In this video, a PhD Student from the University of Maine explains how ice cores are used to study global climate change.

This video features research conducted at University of Colorado's Institute of Arctic and Alpine Research, which studies isotopes of hydrogen trapped in ice cores to understand climate changes in the past.

This is a multi-faceted activity that offers students a variety of opportunities to learn about permafrost through an important sink and source of greenhouse gas (methane), about which most students living in lower latitudes know little.

This video profiles glaciologist Lonnie Thompson and his research into tropical mountain glaciers as a way to understand climate history. Beginning in the 1970s, Thompson recognized that tropical ice cores contain information relating to tropical climate phenomena, including El NiÃo events and monsoons. These phenomena are not archived in ice from polar regions. Thompson explains that his archive of ice cores is full of clues that, taken together with records collected from around the world, can help scientists create a timeline that tells Earth's climate story.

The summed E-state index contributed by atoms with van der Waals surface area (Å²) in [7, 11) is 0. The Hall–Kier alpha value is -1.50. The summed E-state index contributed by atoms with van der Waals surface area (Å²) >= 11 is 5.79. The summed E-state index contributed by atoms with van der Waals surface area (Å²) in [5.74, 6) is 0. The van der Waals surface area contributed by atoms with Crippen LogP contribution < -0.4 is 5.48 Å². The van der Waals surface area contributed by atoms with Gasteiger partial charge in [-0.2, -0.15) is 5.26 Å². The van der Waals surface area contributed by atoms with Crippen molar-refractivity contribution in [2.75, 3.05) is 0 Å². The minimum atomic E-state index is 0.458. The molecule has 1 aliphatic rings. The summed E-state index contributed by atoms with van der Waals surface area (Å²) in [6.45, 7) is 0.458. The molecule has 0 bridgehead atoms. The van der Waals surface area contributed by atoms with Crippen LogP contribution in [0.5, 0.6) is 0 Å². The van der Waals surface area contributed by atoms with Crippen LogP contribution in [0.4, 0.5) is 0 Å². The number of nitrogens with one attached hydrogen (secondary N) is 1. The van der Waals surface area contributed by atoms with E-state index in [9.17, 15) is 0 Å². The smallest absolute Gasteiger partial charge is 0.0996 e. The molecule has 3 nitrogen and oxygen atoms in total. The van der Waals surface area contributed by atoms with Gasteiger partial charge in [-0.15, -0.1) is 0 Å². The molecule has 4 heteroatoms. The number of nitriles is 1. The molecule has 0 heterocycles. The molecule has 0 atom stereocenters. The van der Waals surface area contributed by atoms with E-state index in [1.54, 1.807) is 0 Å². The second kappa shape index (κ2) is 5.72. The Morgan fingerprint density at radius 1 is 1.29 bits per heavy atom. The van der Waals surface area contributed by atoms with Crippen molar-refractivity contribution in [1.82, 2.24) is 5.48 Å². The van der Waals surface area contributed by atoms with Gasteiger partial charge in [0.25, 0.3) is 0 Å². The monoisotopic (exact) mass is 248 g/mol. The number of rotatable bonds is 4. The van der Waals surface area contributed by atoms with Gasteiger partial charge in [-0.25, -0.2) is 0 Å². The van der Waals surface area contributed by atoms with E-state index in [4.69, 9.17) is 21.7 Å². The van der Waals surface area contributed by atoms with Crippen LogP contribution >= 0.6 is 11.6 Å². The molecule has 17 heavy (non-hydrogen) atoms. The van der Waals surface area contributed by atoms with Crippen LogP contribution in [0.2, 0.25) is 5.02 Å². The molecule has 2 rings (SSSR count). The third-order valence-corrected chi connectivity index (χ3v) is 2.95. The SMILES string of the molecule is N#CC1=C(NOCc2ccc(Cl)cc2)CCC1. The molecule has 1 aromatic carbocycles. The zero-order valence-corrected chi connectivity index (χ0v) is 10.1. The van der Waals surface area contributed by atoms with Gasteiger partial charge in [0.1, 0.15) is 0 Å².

This short video describes how the compression of Antarctic snow into ice captures air from past atmospheres. It shows how ice cores are drilled from the Antarctic ice and prepared for shipment and subsequent analysis.

In this activity, students examine the effects of hurricanes on sea surface temperature using NASA data. They examine authentic sea surface temperature data to explore how hurricanes extract heat energy from the ocean surface.

This video is part of the Climate Science in a Nutshell series. This short, animated video looks at evidence of a rapidly warming planet. It discusses how air bubbles in ice cores can be used to estimate Earth's average air temperature for thousands of years and how direct measurements document air temperatures from 1880.

This in-depth interactive slideshow about how climate models work is embedded with a lot of background information. It also describes some of the projected climate change impacts to key sectors such as water, ecosystems, food, coasts, health. (scroll down page for interactive)

This audio slideshow examines the changes in the ecosystem that will occur to the Arctic due to increasing temperatures and disappearing sea ice.

Activity is a Project BudBurst/National Ecological Observatory Network (NEON) exploration of eco-climactic domains, as defined by NEON, by investigating characteristics of a specific domain and studying two representative plants in that domain.

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